This is a game changer. While once we were faced only with creatures who may have once been friends or neighbors, now we face war criminals and men who were likely monsters before they became undead. It’s a development that can cause the novice to zombie combat additional fear and skepticism. Few things are more terrifying than a German SS bearing down after taking three rounds to the chest while chowing down on the remains of PVC Riley (poor bastard), it's dead lifeless eyes looking to you for the next meal that fails to satiate its undead hunger. 

One thing is clear, regardless of what type of zombie horde you face, the only way to ensure survival when they begin to overrun society is to be prepared. Always have a reserve supply of food and a fortified place to hold up until the walking dead pass by. Keep yourself fit so you can out pace the slow moving rotting corpses. Conserve your ammo and practice your aiming. Body shots are useless, take out the brain and you take down the zombie.

But these are just a few tips. Not enough to guarantee you’ll live to help me rebuild society. Mainly, you must do your research. It’s important to watch the accounts of other survivors and their friends who didn’t make it. What did those survivors do right? What did their friends do wrong? And check out the The Zombie Survival Guide or this wiki. Above all, stay alive, humanity needs you.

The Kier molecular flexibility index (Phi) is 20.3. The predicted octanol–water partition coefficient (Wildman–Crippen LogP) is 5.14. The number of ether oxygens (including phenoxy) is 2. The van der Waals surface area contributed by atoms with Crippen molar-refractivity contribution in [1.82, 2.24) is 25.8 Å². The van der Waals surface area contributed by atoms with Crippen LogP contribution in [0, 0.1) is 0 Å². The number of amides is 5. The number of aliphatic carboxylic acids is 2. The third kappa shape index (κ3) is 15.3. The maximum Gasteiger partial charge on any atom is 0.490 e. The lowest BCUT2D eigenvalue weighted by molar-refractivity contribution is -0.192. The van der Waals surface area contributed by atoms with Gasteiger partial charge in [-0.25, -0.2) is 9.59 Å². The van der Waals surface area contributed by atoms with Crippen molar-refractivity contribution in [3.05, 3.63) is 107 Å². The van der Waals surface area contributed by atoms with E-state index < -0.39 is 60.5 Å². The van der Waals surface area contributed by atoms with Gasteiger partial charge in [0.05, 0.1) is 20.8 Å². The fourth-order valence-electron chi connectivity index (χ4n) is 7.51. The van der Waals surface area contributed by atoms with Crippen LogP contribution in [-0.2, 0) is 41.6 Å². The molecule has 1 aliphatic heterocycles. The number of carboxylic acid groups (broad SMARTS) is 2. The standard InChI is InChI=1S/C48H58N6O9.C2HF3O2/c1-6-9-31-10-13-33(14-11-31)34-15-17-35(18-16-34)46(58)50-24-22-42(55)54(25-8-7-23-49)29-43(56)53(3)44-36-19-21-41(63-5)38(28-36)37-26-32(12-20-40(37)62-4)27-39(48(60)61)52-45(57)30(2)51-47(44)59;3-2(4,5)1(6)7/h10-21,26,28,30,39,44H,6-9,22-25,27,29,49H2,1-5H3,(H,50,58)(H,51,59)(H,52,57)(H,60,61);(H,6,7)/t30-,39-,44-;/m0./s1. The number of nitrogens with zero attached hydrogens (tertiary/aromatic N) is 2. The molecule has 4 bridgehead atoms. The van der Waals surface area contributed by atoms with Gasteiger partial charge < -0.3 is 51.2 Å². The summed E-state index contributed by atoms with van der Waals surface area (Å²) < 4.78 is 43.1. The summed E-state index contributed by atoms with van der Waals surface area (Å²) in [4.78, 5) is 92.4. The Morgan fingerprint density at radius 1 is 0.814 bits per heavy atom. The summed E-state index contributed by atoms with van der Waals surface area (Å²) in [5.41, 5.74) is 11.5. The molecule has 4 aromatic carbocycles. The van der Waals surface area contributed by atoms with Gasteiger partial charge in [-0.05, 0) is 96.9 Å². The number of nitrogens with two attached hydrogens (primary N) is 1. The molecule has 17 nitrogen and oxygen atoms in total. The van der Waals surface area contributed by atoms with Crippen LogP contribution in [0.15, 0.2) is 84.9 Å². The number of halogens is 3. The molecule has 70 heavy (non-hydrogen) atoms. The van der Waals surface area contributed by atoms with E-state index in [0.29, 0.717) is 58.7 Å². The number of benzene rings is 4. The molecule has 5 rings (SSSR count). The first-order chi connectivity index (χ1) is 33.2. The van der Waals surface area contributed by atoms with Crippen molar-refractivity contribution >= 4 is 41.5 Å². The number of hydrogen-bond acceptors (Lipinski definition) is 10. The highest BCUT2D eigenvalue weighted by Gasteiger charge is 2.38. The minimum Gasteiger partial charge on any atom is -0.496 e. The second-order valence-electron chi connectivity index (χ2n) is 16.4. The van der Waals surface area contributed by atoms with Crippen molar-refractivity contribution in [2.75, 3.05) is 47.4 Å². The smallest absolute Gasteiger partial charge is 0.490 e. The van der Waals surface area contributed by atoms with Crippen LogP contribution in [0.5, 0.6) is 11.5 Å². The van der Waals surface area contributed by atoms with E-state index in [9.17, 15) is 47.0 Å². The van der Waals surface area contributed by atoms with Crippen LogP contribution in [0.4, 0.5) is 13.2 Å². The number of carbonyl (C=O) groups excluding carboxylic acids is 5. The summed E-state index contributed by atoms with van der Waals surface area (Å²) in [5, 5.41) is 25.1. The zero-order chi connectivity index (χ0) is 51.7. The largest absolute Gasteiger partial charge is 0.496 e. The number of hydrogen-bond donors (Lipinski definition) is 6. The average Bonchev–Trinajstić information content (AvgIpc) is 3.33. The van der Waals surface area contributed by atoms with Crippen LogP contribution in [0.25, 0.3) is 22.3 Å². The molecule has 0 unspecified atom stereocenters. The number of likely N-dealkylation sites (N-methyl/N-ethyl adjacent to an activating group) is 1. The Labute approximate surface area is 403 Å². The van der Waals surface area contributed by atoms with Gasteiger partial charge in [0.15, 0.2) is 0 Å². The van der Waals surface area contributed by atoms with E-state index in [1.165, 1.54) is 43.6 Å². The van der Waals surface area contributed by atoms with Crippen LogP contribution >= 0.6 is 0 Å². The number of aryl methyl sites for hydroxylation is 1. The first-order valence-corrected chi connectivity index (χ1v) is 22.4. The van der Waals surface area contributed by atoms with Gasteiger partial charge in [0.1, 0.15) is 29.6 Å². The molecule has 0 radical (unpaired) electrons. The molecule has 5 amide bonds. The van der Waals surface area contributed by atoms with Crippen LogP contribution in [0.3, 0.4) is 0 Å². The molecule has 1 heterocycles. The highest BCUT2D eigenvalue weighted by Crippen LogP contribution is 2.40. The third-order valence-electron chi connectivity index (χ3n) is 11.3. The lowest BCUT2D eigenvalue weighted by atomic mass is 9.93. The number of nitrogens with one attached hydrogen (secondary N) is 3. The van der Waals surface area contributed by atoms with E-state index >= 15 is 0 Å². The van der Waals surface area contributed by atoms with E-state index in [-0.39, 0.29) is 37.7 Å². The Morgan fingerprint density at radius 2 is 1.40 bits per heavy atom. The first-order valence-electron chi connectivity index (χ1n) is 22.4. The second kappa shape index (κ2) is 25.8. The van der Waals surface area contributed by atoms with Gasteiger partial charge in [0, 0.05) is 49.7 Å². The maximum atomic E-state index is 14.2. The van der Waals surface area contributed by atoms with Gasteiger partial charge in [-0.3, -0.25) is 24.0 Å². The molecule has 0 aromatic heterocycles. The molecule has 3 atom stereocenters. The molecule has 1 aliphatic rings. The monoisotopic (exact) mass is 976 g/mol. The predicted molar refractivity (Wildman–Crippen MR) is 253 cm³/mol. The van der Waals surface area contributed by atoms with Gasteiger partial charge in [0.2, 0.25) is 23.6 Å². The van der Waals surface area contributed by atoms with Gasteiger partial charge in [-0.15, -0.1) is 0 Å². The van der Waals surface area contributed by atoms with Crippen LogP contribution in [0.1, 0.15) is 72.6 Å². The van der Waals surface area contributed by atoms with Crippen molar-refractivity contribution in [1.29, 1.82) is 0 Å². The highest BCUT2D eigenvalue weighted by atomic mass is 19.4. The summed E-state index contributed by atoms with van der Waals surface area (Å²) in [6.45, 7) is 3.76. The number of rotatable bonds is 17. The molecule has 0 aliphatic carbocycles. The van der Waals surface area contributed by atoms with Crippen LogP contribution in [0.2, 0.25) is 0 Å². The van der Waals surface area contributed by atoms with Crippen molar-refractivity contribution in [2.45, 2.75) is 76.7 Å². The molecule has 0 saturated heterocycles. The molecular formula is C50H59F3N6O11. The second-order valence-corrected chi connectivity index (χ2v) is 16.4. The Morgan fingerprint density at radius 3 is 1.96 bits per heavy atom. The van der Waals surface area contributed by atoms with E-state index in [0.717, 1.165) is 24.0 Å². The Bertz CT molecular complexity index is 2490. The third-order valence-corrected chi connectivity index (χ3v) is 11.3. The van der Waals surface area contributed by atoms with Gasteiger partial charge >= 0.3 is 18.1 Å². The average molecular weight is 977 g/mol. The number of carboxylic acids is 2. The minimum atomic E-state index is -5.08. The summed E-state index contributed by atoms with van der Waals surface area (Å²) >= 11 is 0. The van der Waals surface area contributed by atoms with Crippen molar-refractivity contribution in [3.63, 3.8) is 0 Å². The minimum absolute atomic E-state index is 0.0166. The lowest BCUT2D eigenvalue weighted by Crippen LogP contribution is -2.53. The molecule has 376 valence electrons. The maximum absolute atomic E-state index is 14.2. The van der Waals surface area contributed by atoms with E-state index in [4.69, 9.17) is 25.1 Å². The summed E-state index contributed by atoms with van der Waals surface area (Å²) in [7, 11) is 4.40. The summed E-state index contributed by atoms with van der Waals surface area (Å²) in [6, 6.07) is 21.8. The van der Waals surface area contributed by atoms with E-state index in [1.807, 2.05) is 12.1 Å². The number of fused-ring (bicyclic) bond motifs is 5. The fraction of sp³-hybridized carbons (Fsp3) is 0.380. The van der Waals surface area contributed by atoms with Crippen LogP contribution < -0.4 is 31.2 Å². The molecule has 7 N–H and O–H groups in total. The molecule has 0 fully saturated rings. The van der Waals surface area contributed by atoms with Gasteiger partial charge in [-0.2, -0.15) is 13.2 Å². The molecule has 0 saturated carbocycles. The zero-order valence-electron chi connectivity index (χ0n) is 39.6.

Mar 18

(Today's post is a guest post by longtime reader Matty P. If you would like to guest write for us, please check out our guest post guidelines. We look forward to publishing reader posts on future Thursdays.)

It was the biggest comic book event of all time, and it started as a joke. 

According to the writing team and a mini-documentary that accompanied the recent animated release Superman: Doomsday, one of the writers suggested, “Let’s just kill [him].” Of course, no one took this seriously. At least not at first, not until a major decline in sales of Superman titles did the idea move from jest into print, changing the comic industry forever.

In the documentary Look, Up in the Sky: The Amazing Story of Superman, DC Comics editor Mike Carlin recalled the motivation for the killing off an icon, “The world was taking Superman for granted.” And so the writers, with the publisher's blessing, decided to show us all what a world without Superman would be like. 

The decision payed off for DC right away; Superman: Doomsday sold faster than a speeding bullet. Gaining immediate media attention, the incident helped to sell not only the Superman and Justice League comic books, but boosted sales for all of DC's titles. Fans needed to experience the reactions of each DC Comics hero to the death of Superman.